by Ryan Krogh | on December 20th, 2011 | in Features, Pampering, Swag the Dog
The problem with most dog beds is that they look like, well, dog beds. They’re basically round (or square) pillows that squash down into wafers after a few month’s use—or, worse, get chewed to pieces in the course of a few days. And their style choices: if you’re not a fan herringbone, tweed, or tartan, you’re out of luck. Enter San Francisco pet company P.L.A.Y (Pet Lifestyle And You). Started in 2010, their beds are functional, durable, and, dare we say it, stylish—more than two-dozen beds come in a plethora of colors and patterns, including denim, bamboo, and the company’s artists collection. They’re also eco-friendly, because the filling is constructed from a high-loft (and soft) polyfiber that is made from recycled plastic water bottles.
And dogs love them, if my one-year-old yellow lab is any indication. Before getting P.L.A.Y’s bed, she’d been subverting me at night by crawling into bed after I’d fallen asleep. She was sneaky about it, too, quickly retreating to the floor when I woke up in the morning. Not exactly the Wildrose way. Now, after getting the bed (and a little extra cajoling from me) she sleeps the entire night on her new bed. (From $95, petplay.com)
by Ryan Krogh | on August 25th, 2011 | in Features, Training
This past weekend, Mike Stewart and our friends over at Wildrose Kennels put on one of their popular Adventure Dog programs in Buena Vista, Colorado. The class is designed to show dog owners all the skills they and their pups need to do everything from float rivers to mountain bike together. I was at the class with Magnolia, my eight-month-old yellow lab, and came away with plenty of new tips. I also came away with a new appreciation for the mistakes I was making with her that kept setting her back. And I wasn’t the only one. Here are the seven mistakes that nearly everyone in the class, included me, made—and how you avoid them with your own pooch.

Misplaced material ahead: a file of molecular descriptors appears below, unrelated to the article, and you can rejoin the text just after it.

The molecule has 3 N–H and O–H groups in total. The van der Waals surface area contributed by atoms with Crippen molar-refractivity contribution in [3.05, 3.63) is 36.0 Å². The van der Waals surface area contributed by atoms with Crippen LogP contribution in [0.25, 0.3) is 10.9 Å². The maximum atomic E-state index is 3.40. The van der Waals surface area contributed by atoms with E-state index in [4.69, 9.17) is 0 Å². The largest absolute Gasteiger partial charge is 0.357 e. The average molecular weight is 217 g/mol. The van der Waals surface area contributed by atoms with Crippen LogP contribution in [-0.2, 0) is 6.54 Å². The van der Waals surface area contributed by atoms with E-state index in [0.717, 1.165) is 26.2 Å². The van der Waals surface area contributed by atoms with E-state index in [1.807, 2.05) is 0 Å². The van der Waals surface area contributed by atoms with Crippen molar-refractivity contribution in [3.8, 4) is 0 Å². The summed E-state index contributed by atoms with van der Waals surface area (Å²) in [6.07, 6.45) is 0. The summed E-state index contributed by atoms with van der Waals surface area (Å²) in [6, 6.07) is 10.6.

Mistake #1: Not Mastering the Basics
Most dogs sit and lie down at home just fine. They’ll even heel around the block. But add in a new location, like hiking on an unfamiliar trail or walking down a crowded Main Street, and the dog is pulling on the leash, trying to chase rabbits, or chomping at a four-year-old’s ice cream cone. It’s simply because the dog hasn’t mastered all the fundamental skills: Sit, Stay, Here, Heel, and Leave It. As soon as you add in a new stimulus or a new location the dog goes off track, because those skills haven’t been fully ingrained yet.